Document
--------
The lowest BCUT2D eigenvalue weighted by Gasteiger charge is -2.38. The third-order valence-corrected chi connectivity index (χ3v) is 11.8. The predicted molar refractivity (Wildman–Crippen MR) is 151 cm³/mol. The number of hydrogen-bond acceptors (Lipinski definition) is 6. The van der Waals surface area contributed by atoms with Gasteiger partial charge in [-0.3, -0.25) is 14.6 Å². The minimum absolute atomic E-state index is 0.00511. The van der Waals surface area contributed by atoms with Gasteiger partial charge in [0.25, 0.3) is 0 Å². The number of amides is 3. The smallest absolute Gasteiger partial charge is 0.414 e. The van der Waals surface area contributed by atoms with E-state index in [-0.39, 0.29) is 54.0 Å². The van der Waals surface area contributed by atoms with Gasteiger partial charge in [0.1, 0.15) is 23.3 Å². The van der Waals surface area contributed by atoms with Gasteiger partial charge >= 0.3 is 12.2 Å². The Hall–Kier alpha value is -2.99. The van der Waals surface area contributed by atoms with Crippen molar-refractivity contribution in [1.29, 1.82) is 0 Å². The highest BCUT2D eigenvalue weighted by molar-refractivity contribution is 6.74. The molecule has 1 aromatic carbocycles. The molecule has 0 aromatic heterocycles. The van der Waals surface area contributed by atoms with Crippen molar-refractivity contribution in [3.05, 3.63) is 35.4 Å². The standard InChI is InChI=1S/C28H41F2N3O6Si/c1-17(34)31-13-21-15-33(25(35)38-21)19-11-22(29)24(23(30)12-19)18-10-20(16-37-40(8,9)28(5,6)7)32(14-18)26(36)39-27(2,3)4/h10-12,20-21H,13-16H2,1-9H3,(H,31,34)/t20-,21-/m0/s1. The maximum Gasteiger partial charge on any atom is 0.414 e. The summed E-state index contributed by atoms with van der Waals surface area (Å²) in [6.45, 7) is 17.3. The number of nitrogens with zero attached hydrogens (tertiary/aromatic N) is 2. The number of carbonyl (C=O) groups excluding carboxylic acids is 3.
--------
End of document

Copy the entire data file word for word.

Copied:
The lowest BCUT2D eigenvalue weighted by Gasteiger charge is -2.38. The third-order valence-corrected chi connectivity index (χ3v) is 11.8. The predicted molar refractivity (Wildman–Crippen MR) is 151 cm³/mol. The number of hydrogen-bond acceptors (Lipinski definition) is 6. The van der Waals surface area contributed by atoms with Gasteiger partial charge in [-0.3, -0.25) is 14.6 Å². The minimum absolute atomic E-state index is 0.00511. The van der Waals surface area contributed by atoms with Gasteiger partial charge in [0.25, 0.3) is 0 Å². The number of amides is 3. The smallest absolute Gasteiger partial charge is 0.414 e. The van der Waals surface area contributed by atoms with E-state index in [-0.39, 0.29) is 54.0 Å². The van der Waals surface area contributed by atoms with Gasteiger partial charge in [0.1, 0.15) is 23.3 Å². The van der Waals surface area contributed by atoms with Gasteiger partial charge >= 0.3 is 12.2 Å². The Hall–Kier alpha value is -2.99. The van der Waals surface area contributed by atoms with Crippen molar-refractivity contribution in [1.29, 1.82) is 0 Å². The highest BCUT2D eigenvalue weighted by molar-refractivity contribution is 6.74. The molecule has 1 aromatic carbocycles. The molecule has 0 aromatic heterocycles. The van der Waals surface area contributed by atoms with Crippen molar-refractivity contribution in [3.05, 3.63) is 35.4 Å². The standard InChI is InChI=1S/C28H41F2N3O6Si/c1-17(34)31-13-21-15-33(25(35)38-21)19-11-22(29)24(23(30)12-19)18-10-20(16-37-40(8,9)28(5,6)7)32(14-18)26(36)39-27(2,3)4/h10-12,20-21H,13-16H2,1-9H3,(H,31,34)/t20-,21-/m0/s1. The maximum Gasteiger partial charge on any atom is 0.414 e. The summed E-state index contributed by atoms with van der Waals surface area (Å²) in [6.45, 7) is 17.3. The number of nitrogens with zero attached hydrogens (tertiary/aromatic N) is 2. The number of carbonyl (C=O) groups excluding carboxylic acids is 3.